Intel has filed a countersuit against Intergraph in a pre-emptive move against the US Federal Trade Commission (FTC) investigation into the chip giant's alleged monopolistic practices.
The chip giant issued its response to Intergraph's suit in an Alabama court and, at the same time, claimed the workstation maker had infringed seven of its own patents. Intel also claimed it had a long-standing cross-licensing deal with Intergraph, which annulled the case against it, and asked for a summary judgement in its favour.
According to Intel, its licensing deal with Intergraph dates back to a contract with National Semiconductor made in 1976. National Semiconductor owned Fairchild Semiconductor, which it sold to Intergraph in 1987, and Intel is arguing that the so-called 'ancestor agreements' then passed to Intergraph.
The motion for summary judgement was intended to pre-empt a trial, but Intel's countersuit over patents was an additional twist in the legal saga. Intel appeared to have bowed to PC vendor pressure to release a low-cost processor using the Socket architecture, but denied it will abandon its proprietary alternative, Slot One.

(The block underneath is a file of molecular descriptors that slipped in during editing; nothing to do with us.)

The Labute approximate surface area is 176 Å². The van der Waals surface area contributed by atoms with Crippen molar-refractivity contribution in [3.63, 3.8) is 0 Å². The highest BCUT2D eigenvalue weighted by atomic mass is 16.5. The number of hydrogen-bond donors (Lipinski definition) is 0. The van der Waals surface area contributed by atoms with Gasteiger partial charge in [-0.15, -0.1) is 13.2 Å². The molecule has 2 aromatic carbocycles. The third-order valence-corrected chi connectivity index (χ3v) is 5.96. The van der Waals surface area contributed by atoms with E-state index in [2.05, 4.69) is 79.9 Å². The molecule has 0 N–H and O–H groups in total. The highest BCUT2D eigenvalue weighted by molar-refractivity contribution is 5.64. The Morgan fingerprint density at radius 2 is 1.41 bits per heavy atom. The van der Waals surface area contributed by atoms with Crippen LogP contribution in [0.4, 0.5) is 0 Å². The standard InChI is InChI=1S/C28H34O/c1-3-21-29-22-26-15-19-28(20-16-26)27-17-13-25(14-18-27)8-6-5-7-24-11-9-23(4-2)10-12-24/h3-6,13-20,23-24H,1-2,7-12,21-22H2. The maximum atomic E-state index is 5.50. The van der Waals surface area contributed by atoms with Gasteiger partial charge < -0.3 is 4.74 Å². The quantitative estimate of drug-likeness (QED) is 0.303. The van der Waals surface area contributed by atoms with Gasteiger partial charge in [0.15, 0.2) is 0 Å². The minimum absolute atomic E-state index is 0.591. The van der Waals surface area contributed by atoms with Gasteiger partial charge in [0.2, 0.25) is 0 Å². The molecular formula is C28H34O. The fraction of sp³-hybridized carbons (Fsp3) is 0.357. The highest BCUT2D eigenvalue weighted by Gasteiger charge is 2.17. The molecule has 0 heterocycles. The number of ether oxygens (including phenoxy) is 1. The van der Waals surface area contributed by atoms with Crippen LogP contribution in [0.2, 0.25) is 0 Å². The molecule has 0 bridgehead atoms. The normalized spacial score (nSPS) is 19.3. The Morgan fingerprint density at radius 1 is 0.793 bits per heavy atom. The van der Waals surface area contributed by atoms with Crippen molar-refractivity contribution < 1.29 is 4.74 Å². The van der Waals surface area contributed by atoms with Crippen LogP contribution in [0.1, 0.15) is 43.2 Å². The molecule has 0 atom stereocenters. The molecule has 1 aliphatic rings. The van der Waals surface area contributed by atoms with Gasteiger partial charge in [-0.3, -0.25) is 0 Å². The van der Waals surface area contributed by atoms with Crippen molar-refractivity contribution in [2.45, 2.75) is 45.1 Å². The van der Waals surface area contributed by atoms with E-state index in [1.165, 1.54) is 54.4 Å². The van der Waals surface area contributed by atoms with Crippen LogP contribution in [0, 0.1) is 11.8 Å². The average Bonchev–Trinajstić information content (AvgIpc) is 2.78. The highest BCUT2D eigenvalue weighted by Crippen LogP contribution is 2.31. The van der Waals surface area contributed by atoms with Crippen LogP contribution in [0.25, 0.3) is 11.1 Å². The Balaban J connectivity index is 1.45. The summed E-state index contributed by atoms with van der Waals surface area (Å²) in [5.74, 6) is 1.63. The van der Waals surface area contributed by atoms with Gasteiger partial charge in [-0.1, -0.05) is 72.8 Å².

Intel will release versions of the forthcoming Mendocino processor for budget PCs for both architectures early next year. Mendocino was the next release of the Celeron CPU, targeted at the burgeoning sub-$1,000 PC market, which does not support Socket.
Socket versions of Mendocino will be cheaper than Slot Ones. Intel claimed they will be identical in functionality but will not be compatible with earlier socket designs.
The price will appease some system makers, which have complained about the wafer thin margins they make from consumer PCs built around Slot One chips.
An Intel representative said: 'Socket chips are cheaper to make and you won't need retaining clips on the processor, as with Slot One.'
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